Planar feasibility study for primary mirror control of large imaging space systems using binary actuators
Author(s)Lee, Seung Jae, S.M. Massachusetts Institute of Technology
Massachusetts Institute of Technology. Dept. of Aeronautics and Astronautics.
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The greatest discoveries in astronomy have come with advancements in ground-based observatories and space telescopes. Latest trends in ground-based observatories have been ever increasing size of the primary mirror, providing much higher apertures for more powerful image captures. The same trend can be envisioned for space telescopes. In fact, concepts for ultra-large space telescopes (ULST) on the order of hundreds of meters in size have been emerging since the late 1990's and early 2000's. Currently, James Webb Space Telescope (JWST) scheduled to be launched in 2014 only has primary mirror diameter of 6.5 m. An important issue in the ULST is correcting for optical errors caused by large thermal deformations expected due to exposure to radiation in orbit. As of now, there are no methods for solving technical complexities involved in correcting for such deformations. Furthermore, the costs associated with weight, deployability, and maintenance hinder advancements in large space telescopes. This thesis explores the idea of using binary actuators coupled with elastic elements to offer solutions to these problems. The feasibility of using binary actuators with elastic elements for correcting the focus of the deformed structure is investigated. The investigation begins with simple representations of the primary mirror structure in one-dimensional study, then in two-dimensional study for planar analysis. The analysis includes exploration of the workspace, demonstration of deterioration of superposition, and performance measured in precision of focus correction. In general, the number of actuators required for an acceptable level of correction is about three times the number of degrees-of-freedom in the system. Ultimately, it is concluded that in the planar domain it is feasible to use binary actuators in the control of primary mirror structure for large space telescopes.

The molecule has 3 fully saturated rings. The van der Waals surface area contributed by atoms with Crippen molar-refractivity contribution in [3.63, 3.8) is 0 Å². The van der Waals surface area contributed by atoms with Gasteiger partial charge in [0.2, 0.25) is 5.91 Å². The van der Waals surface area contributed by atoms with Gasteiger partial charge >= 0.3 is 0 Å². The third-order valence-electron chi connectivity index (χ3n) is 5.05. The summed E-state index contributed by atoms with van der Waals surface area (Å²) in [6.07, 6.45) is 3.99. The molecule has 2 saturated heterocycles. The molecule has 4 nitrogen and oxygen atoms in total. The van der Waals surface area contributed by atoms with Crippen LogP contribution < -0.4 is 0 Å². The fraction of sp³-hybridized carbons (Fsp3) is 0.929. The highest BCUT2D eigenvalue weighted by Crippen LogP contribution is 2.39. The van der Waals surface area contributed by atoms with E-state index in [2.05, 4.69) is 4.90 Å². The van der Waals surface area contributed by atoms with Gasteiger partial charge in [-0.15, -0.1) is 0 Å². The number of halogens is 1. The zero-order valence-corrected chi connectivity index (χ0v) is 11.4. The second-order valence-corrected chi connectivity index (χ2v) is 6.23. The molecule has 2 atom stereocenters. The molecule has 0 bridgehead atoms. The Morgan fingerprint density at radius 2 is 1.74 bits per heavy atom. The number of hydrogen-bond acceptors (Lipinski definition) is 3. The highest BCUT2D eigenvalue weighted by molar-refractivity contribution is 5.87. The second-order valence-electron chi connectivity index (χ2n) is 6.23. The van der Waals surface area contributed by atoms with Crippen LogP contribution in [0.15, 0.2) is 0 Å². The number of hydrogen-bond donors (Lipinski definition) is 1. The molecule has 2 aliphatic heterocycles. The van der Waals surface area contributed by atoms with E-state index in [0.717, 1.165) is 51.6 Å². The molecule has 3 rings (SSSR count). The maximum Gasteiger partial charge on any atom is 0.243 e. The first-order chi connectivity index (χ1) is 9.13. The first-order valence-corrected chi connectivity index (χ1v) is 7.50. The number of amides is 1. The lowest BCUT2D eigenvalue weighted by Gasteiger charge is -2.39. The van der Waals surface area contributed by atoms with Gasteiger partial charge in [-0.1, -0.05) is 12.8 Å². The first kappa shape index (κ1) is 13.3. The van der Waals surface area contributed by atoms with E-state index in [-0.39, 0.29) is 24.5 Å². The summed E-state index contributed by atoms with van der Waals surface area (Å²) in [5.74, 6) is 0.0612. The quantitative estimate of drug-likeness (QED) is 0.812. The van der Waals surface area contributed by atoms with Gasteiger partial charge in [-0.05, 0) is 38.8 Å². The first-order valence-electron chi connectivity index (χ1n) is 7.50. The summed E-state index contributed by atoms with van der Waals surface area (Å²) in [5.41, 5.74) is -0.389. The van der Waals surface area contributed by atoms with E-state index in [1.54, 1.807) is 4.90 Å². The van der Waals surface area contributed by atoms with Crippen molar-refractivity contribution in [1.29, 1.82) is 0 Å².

Thesis (S.M.)--Massachusetts Institute of Technology, Dept. of Aeronautics and Astronautics, 2010.Pages 129-130 blank. Cataloged from student submitted PDF version of thesis.Includes bibliographical references (p. 115-119).
DepartmentMassachusetts Institute of Technology. Dept. of Aeronautics and Astronautics.
Massachusetts Institute of Technology
Aeronautics and Astronautics.